See that? That’s almost $2,300 worth of medicine. Or two weeks of life for me. CREDIT: Photo courtesy of the author.

The drug that keeps me from this fate is called Humira, and it is one of capitalism’s great miracles. AbbVie, the company that makes Humira, sold $12.5 billion worth of the stuff in 2014, more than any other drug in on the market today. A box of two 40 mg Humira shots costs $4,539.21.

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The Deficits Generated by Trump’s Budget are Much Bigger than CBO’s Estimates

Jared Bernstein

Jared Bernstein Senior Fellow, Center on Budget and Policy Priorities

The figure below, from Senate Budget Committee staffer Bobby Kogan, shows four different estimates of projected budget deficits as shares of GDP:

–The lowest line is the administration’s own estimate, showing how if you buy their numbers–and if you do, I’ve got a bridge to sell you–the budget balances by 2027.

–The next line up is from today’s CBO release of their analysis of President’s budget. Note that CBO must adhere to claims that tax cuts will be paid for, even if there’s no credible plan to do so.

–The next line is CBO’s baseline, or the path they believe the deficit will follow if we stick to current law.

–The top line is the most important. It’s the deficit as a share of GDP under the far more credible assumption that team Trump fails to pay for their tax cuts (using Tax Policy Center static estimates of the cost of their tax cuts, with interest costs added; ftr, TPC’s dynamic score line looks the same).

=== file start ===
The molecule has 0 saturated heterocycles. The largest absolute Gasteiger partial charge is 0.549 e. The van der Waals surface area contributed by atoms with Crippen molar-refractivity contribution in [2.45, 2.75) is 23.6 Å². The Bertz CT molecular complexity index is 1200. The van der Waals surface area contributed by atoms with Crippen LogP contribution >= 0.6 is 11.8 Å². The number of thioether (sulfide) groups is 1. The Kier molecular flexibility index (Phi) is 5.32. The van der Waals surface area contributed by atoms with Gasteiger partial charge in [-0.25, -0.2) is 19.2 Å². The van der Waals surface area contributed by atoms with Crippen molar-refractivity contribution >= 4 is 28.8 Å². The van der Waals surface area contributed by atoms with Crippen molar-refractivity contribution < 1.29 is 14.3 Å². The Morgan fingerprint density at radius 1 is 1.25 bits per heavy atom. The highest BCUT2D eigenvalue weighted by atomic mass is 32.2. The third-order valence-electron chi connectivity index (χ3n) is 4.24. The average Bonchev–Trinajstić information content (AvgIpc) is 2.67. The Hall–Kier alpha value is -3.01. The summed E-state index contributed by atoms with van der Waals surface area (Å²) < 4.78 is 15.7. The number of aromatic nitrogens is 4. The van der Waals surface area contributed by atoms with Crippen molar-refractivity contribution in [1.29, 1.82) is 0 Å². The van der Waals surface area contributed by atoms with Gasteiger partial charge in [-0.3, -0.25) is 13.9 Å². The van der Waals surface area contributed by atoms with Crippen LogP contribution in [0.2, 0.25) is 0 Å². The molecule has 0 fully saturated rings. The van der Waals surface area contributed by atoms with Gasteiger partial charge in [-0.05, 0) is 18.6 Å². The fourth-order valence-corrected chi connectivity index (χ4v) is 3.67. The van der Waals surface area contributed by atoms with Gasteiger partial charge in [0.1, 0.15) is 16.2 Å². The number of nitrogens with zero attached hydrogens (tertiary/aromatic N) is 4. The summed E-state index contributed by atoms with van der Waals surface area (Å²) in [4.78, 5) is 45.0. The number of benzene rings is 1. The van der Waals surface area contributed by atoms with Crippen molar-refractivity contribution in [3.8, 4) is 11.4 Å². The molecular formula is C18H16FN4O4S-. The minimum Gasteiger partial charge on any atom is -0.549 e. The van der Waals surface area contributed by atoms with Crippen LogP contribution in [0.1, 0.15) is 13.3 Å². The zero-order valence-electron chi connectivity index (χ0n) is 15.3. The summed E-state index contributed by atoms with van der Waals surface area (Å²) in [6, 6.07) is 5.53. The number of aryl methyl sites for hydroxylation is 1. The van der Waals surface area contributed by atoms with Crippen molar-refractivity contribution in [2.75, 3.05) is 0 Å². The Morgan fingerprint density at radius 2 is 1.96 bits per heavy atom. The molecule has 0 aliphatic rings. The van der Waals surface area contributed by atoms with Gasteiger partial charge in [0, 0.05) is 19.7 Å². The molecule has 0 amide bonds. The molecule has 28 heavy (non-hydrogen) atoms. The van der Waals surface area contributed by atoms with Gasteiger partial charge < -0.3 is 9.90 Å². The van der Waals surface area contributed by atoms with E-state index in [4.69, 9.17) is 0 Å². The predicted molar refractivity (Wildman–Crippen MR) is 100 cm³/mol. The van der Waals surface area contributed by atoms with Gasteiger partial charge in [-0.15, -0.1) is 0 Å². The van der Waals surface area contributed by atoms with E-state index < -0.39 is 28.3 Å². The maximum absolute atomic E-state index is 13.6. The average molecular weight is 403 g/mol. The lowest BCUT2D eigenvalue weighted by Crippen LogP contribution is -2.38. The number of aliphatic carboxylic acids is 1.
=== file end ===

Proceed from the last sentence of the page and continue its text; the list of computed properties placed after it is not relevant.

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My Broken Hip Taught Me What Republicans Don’t Understand about Health Insurance

Addy Baird

Addy Baird Reporter, ThinkProgress

The Senate votedTuesday on a motion to proceed that will bring a bill to repeal the Affordable Care Act to the Senate floor. The details of that bill are still unknown to both the senators voting on it and to the public, but earlier versions of the bill proposed by Senate leadership are projected to leave between 22 and 32 million more people uninsured within 10 years.

These are staggering numbers. But it’s the persistent rhetoric surrounding those losses that is even more disturbing.

Many Republicans in Congress have become so doggedly insistent upon getting this political win — repealing the law they’ve promised, for seven years, to repeal — that the arguments for doing so have taken a dark turn.

Some lawmakers, for instance, have cited Scripture to implicitly suggest leaving tens of millions without access to health care is acceptable because the poor and sick deserve their fate.

“Just like Jesus said, ‘The poor will always be with us,’” Rep. Roger Marshall (R-KS), told Stat News in March. “There is a group of people that just don’t want health care and aren’t going to take care of themselves.”

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Union Matters

Is Donald Trump Keeping His Promises on Trade?

Candidate Trump made a lot of promises about what he called America's "failed trade policies." But is President Trump keeping his word? Yes, no — and maybe? Host Scott Paul and the Alliance for American Manufacturing's Scott Boos take a deep dive.

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Support for Medicare-for-All is Growing

Support for Medicare-for-All is Growing